Step 1: Notice colors on the map
Begin with a conversation about the colors on the map and what they represent. “You are going to paint this map. What colors do we need?” (streets: gray, highways: red, parks: green, water: blue, buildings: your choice)
Step 2: Mix colors
Display the color wheel and ask students to name the three primary colors. Use the wheel to show which secondary colors will result from mixing two primary colors together. Model for students how to mix yellow and blue to make green, altering the color until you get a shade of green that you like.
Step 3: Watercolor techniques
On test paper, use a paintbrush to put water on the area of the paper you are going to paint. Paint a space that does not have water on it. Then, paint where there is water. Have students turn and talk about what happened. Explain that the watercolor should flow over the spaces on the map, so students should use water accordingly.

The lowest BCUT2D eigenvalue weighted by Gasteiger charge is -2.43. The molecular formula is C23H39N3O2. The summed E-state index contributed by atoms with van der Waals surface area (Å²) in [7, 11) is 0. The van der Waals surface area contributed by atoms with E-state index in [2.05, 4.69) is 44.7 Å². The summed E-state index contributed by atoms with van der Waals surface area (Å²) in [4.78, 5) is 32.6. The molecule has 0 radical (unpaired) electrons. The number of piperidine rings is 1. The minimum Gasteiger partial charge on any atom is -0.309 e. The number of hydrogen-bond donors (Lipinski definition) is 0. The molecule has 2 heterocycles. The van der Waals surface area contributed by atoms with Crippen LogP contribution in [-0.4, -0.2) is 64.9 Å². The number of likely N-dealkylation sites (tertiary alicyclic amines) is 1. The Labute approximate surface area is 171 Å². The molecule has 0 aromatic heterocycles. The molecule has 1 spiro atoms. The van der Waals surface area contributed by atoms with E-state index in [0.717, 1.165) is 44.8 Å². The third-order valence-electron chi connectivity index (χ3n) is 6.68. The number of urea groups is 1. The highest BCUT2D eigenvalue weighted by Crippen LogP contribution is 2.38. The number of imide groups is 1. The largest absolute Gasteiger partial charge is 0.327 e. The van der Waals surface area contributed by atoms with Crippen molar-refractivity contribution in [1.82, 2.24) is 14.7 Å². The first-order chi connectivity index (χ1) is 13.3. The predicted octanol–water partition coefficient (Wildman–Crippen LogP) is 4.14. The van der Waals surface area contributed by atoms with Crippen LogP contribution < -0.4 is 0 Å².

Teaching Tip: Change out paint water often so it does not affect mixed colors.
Step 4: Paint special places
When finished painting the map, have students use watercolor paints to paint their special place.
Teaching Tip: Have plenty of paper towels to use for soaking up any extra paint or water on the paper.